The four conditions discussed above are considered the most essential aspects of the basic protocol for the “universal” refolding procedure. 1 TABLE I Expression, refolding, and purification of different proteins from E. coli Name From Organism Refold Purification Ref. Pepsinogen Full-length Porcine Yes Yes Lin, et al, 1989 Pepsinogen N and C Porcine Yes Yes Lin, et al, 1992 Domain Lin, et al, 1993 Rhizopus- full-length Fungus Yes Yes Chen, et al, 1991 Pepsinogen Lin, et al, 1992 Thermopsin full-length Archae No No None Thermopsin fusion Archae Yes Partial Lin, Liu, Tang, 92 Cathepsin D full-length human No No None low yield Pregnancy full-length Bovine No No None Specific Ant Ovine HIV protease full-length HIV Yes Yes Lin, et al, 1995 Ermolief, et al, 97 SAP full-length Yeast Yes Yes Lin, et al, 1993 Koelsch, et al, 98 Streptokinase full-length bacteria Yes Yes Wang, et al, 1998 Plasminogen cat-domain human Yes Yes Wang, et al, 2000 Cadosin A full-length plant Yes Yes Faro, et al, 1999 Napsin 1 full-length human No No Koelsch, et al, 00 Memapsin 2 full-length human Yes Yes Lin, et al, 2000 Memapsin 1 full-length human Yes Yes PreS partial HBV Yes Yes unc-76 full-length C. elegans Yes Yes odc-1 full-length C. elegans Yes Yes ceh-10 full-length C. elegans Yes Yes ppp-1 full-length C. elegans No No References for Table 1: Lin, X, Wong, R.N.S., and Tang, J. (1989) “Synthesis, purification, and active site mutagenesis of recombinant porcine pepsinogen”. J. Biol. Chem. 264:4482-4489. Lin, X.L., Lin, Y.-Z., Koelsch, G., Gustchina, A., Wlodawer, A., and Tang, J. (1992) “Enzymic activities of two-chain pepsinogen, two-chain pepsin, and the amino-terminal lobe of pepsinogen”. J. Biol. Chem. 267:17257-17263. Lin, X., Loy, J.A., Sussman, F., and Tang, J. (1993) “Conformational instability of the N- and C-terminal lobes of porcine pepsin in neutral and alkaline solutions”. Prol. Sci. 2:1383-1390. Chen, Z., Koelsch, G., Han, H.-P., Wang, X.-J., Lin, X., Hartsuck, J.A., and Tang, J. (1991) “Recombinant rhizopuspepsinogen”, J. Biol. Chem. 266:11718-11725. Lin, Y,-Z., Fusek, M., Lin, X.L., Hartsuck, J.A., Kezdy, F.J., and Tang, J. (1992) “pH Dependence of kineticparameters of pepsin, rhizopuspepsin, and their active-site hydrogen bond mutants”. J. Biol. Chem. 267:18413-18418. Lin, X.L., Liu, M.T., and Tang, J. (1992) “Heterologous expression of thermopsin, a heat stable acid proteinase”. Enzyme Microb. Technol. 14:696-701. Lin, Y.-Z., Lin, X., Hong, L., Foundling, S., Heinrikson, R.L., Thaisrivongs, S., Leelamanit, W., Raterman, D., Shah, M., Dunn, B.M., and Tang, J. (1995) “Effect of point mutations on the kinetics and the inhibition of human immunodeficiency virus type 1 protease: relationship to drug resistance”. Biochemistry 34:1143-1152. Ermolieff, J., Lin, X., and Tang, J. (1997) Kinetic properties of saquinavir-resistant mutants of human immunodeficiency virus type 1 protease and their implications in drug resistance in vivo. Biochemistry 36:12364-12370. Lin, X., Tang, J., Koelsch, G., Monod, M., and Foundling, S. (1993) “Recombinant canditropsin, an extracellular aspartic protease from yeast Candida tropicalis”. J. Biol. Chem. 268_20143-20147. Koelsch, G., Tang, J., Monod, M., Foundling, S.I., Lin, X. (1998) “Primary substrate specificities of secreted aspartic proteases of Candida albicans”. Adv. Exp. Med. Biol. 436:335-333. Wang, X., Lin, X., Lowy, J.A., Tang, J., Zhang, X.C. (1998) “Crystal structure of the catalytic domain of human plasmin complexed with streptokinase”, Science. 281:1662-1665. Wang, X., Terzyan, S., Tang, J., Loy, J., Lin, X., and Zhang, X. (2000) “Human plasminogen catalytic domain undergoes a novel conformational change upon activation” J. Mol. Biol. (in press). Faro, C., Ramalho-Santos, M., Vieira, M., Mendes, A., Simoes, I., Andrade, R., Verissimo, P., Lin, X., Tang, J., Pires, E. (1999) “Cloning and Characterization of cDNA Encoding Cardosin A, an RGD-containing Plant Aspartic Proteinase,” J. Biol. Chem. 274(40):28724-28729. Lin, X., Koelsch, G., Wu, S., Downs, D., Dashti, A., and Tang, J. (2000) “Human aspartic protease memapsin 2 cleaves the &bgr;-secretase site of &bgr;-amyloid precursor protein. Proc. Natl. Aca. Sci. 97(4):1456-1460. Ghosh, A.K., Shin, D., Downs, D., Koelsch, G., Lin, X., Ermolieff, J., Tang, J. (2000) “Design of potent inhibitors form human brain memapsin 2 (&bgr;-secretase)” J. Amer. Chem. Soc., 122:3522-3523.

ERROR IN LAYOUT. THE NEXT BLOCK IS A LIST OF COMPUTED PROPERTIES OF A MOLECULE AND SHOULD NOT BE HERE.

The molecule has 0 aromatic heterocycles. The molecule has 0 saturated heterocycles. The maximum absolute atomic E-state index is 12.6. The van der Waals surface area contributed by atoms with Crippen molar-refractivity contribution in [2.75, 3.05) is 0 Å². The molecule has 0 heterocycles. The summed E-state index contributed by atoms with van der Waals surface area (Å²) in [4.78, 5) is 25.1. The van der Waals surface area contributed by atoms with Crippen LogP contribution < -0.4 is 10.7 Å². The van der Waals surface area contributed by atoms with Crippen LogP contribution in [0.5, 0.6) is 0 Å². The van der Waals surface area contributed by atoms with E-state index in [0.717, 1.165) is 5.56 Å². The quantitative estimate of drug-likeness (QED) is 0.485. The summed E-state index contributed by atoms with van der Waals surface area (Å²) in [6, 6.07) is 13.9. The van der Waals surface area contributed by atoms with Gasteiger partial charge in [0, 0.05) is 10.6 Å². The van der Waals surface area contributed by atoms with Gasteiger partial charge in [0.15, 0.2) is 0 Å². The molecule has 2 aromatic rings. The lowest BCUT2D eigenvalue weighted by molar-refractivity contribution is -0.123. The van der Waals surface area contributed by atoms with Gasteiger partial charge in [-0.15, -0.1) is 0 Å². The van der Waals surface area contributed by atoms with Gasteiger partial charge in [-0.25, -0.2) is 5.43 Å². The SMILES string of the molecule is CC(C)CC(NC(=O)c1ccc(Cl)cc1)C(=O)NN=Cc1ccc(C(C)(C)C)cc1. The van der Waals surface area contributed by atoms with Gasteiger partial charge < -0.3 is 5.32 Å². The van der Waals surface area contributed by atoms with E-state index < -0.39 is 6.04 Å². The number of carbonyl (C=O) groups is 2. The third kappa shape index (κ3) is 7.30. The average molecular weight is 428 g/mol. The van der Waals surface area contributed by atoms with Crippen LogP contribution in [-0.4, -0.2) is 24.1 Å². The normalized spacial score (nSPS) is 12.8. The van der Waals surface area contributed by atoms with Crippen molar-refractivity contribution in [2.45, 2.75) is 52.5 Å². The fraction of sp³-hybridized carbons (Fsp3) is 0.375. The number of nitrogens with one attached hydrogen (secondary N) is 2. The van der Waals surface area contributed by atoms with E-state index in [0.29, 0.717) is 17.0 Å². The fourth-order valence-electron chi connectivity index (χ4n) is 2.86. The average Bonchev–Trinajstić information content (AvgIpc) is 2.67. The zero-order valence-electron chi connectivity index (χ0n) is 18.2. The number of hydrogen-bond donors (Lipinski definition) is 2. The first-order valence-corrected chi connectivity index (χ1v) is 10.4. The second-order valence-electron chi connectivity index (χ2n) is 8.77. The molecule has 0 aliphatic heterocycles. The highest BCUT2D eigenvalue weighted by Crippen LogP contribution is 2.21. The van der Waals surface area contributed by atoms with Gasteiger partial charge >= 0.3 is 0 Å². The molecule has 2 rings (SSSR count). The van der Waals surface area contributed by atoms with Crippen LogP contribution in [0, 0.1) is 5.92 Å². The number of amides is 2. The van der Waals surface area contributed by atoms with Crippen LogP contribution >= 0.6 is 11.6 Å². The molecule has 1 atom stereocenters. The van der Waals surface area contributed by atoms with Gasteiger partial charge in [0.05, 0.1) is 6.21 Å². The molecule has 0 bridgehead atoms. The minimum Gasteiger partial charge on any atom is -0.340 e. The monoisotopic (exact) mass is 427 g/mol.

The present invention will be further understood by reference to the following non-limiting examples.